This meditative zone of productivity is what I’d imagined for myself on this 40-some-hour ride. I hadn’t expected the nearly constant stream of conversation with people I’d never met before. Turns out that’s the norm. Around me, strangers are deep in heartfelt discussions about grieving their late spouses. A woman and her husband read to other passengers the Google reviews of a correctional center we pass. A family of eight boards the train at Lamy, N.M., cuts up sub sandwiches and puts slices on cocktail napkins to pass around the car. We enter a new time zone, and suddenly the observation car is abuzz with people setting their watches aloud.
In the dining car for my 1:15 p.m. lunch reservation, I’m seated with three solo travelers. The man next to me and I both order the cheeseburger with a side of “avocado,” which comes in a plastic squeeze packet.
“The environment almost elicits a warmth from people,” he says. He enjoys that element of long-distance train rides, such as his current trip from Washington, D.C., to San Luis Obispo, Calif., after visiting his brother in Charleston, S.C. He worries that Amtrak is headed in the wrong direction with its recent move to replace traditional dining cars with a more “flexible” meal experience on certain East Coast routes. He asks: “Why take away the things that differentiate train travel from a plane, that make it unique, in order to make it less luxurious?”
At this point, we’ve traveled through a corner of Colorado to northeast New Mexico. After hours on the plains, mountains are climbing around us. The conductor makes an announcement to be sure we notice the bison grazing alongside the tracks.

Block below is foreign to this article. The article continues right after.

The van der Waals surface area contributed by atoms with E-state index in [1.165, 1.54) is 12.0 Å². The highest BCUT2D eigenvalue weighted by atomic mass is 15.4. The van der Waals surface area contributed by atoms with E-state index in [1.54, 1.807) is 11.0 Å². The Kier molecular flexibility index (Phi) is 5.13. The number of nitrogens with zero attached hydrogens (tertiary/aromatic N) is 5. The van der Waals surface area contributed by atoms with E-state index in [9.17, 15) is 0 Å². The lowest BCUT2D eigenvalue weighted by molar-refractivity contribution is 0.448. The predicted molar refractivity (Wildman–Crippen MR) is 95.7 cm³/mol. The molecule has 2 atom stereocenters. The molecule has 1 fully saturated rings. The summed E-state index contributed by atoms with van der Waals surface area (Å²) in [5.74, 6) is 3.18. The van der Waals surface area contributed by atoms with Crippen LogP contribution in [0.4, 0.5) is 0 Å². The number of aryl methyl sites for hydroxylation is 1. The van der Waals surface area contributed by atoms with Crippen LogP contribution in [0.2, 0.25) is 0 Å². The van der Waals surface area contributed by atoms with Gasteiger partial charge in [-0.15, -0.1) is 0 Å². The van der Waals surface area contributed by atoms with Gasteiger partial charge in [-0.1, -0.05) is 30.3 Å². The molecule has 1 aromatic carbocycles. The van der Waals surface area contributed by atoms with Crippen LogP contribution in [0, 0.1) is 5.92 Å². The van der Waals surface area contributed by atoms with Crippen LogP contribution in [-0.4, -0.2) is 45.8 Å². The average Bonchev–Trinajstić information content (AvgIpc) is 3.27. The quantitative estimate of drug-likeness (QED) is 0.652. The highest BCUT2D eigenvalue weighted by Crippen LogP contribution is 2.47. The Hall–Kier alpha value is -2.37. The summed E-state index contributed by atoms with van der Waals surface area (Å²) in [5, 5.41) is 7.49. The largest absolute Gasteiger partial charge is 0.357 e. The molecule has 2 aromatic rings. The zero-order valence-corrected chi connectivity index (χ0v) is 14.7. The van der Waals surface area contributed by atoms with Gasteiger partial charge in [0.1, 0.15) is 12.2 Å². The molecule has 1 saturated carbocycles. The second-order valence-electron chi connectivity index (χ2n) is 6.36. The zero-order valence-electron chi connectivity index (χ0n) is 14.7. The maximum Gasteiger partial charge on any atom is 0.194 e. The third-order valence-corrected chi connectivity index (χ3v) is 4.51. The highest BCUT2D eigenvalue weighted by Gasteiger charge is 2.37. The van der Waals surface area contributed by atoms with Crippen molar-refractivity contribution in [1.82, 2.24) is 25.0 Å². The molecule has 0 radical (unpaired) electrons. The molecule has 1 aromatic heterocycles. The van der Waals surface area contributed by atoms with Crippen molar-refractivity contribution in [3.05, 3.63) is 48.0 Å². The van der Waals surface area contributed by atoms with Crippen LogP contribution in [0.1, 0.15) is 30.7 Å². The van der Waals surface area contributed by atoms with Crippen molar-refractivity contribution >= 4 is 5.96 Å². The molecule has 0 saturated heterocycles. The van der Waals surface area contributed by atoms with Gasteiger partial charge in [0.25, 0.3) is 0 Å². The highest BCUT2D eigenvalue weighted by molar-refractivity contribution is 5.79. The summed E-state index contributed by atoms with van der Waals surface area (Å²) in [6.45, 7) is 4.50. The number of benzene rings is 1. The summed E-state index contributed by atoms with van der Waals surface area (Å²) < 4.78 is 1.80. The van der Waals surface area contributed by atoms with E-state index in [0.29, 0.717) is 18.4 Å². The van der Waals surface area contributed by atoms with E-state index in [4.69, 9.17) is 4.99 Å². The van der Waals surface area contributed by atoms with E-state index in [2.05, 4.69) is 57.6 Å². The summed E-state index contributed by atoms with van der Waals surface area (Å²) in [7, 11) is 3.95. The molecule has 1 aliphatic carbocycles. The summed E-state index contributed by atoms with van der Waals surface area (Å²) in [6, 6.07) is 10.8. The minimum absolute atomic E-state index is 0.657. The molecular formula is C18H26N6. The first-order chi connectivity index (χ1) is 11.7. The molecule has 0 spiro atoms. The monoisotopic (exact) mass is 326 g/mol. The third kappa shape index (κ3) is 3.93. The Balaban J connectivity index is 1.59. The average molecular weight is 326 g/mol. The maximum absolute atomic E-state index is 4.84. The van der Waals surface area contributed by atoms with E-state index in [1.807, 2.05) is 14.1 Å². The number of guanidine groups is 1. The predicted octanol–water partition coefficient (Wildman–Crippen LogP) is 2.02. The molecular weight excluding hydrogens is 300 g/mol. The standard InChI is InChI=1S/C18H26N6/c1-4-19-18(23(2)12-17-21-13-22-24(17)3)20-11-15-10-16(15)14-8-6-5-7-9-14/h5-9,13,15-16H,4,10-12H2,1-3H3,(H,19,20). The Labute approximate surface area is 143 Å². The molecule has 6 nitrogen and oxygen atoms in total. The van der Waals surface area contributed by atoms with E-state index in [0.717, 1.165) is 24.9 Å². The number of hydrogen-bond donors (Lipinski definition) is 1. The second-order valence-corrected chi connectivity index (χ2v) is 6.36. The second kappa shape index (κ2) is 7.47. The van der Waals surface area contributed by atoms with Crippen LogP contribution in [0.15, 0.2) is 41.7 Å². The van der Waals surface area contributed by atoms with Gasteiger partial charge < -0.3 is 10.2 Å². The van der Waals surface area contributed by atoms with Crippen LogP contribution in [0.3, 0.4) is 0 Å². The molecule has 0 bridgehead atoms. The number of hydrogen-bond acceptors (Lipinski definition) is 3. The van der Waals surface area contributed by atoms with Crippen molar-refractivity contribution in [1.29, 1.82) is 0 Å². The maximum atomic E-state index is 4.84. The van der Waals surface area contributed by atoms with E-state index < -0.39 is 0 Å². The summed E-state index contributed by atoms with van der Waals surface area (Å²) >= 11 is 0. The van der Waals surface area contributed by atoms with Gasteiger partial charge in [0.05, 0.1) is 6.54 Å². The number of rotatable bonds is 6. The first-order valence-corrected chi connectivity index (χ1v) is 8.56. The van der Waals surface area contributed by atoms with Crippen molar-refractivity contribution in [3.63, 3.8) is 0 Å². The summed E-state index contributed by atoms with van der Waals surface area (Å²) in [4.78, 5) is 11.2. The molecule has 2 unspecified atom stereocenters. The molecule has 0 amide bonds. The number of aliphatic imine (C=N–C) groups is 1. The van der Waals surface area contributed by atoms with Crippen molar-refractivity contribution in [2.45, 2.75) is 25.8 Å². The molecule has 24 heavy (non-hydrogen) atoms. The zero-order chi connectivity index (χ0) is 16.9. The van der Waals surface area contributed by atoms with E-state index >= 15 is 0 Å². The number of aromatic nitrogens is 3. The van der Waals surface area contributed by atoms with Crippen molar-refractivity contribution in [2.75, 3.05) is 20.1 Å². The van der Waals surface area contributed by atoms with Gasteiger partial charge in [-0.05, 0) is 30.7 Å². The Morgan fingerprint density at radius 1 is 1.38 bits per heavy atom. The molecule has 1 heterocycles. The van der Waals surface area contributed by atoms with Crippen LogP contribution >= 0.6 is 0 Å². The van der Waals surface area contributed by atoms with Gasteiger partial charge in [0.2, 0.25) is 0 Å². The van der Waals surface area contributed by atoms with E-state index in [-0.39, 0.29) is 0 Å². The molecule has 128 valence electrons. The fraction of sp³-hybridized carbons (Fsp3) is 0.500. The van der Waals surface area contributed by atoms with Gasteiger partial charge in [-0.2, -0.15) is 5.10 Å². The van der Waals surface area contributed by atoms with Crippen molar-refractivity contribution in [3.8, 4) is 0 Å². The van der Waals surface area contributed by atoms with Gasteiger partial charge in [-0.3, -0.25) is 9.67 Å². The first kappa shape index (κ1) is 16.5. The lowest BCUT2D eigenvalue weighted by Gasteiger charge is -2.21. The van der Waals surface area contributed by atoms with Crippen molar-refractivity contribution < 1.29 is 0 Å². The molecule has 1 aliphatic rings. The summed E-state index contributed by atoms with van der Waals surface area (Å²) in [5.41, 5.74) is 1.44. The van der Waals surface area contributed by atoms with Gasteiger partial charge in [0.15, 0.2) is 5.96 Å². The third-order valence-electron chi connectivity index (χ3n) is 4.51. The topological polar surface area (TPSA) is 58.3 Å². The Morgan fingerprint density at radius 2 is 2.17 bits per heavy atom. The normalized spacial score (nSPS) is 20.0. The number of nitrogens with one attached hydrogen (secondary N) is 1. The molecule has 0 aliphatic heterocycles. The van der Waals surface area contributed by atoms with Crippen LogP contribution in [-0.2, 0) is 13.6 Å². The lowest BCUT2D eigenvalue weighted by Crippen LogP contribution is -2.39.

I point out a red-tailed hawk in a tree.
“That’s good luck in our culture, to see a hawk like that,” Christjohn says.
It’s late autumn, so it gets dark early. When the dining car attendant comes to take reservations, I claim the last available time slot at 7:45 p.m. But after delays caused by issues in the kitchen, I cancel my reservation, opting instead for a microwaved DiGiorno pizza downstairs in the Café Car. Christjohn is staked out at one of the booths. We talk about his time in Vietnam, Hawaii and Korea. He tells me about the Native American veterans group he helped start.
When several of the people I talked to over the past 30 hours — Christjohn included — disembark at Flagstaff, Ariz., it’s the end of a chapter. I return to my seat, kick out the footrest and pull a toboggan cap over my eyes like a sleep mask.
My earplugs are no match for a kid behind me who talks and laughs throughout the night. No one gives him a hard time about it — the people around him just go with the flow. Maybe no one minds, or maybe there’s an unspoken social code here in coach class to keep things as peaceful as possible. We’re all stuck with each other for two days, after all.
Sunday morning, barreling west through Southern California, the air quality visibly worsens thanks to nearby wildfires. We’re two hours behind our scheduled 8 a.m. arrival — not bad considering the time we’ve spent crawling behind freight trains. (Freight rail companies own most of the tracks traveled by Amtrak.)
During a final breakfast in the dining car, my tablemates and I tell each other about the people we’ve met on the train. Someone asks me if I’d do it again.
After my first night on the Southwest Chief, I was already plotting my next rail journey: a ride on the California Zephyr over the Rocky Mountains or maybe a trip on the Coast Starlight, traversing the West Coast from Seattle to L.A.
After a second night of scant sleep and well-worn bathrooms, maybe I’ll save up for a private roomette. But what I’ll look forward to most are the conversations with strangers.
(Alexandra Marvar is a freelance writer.)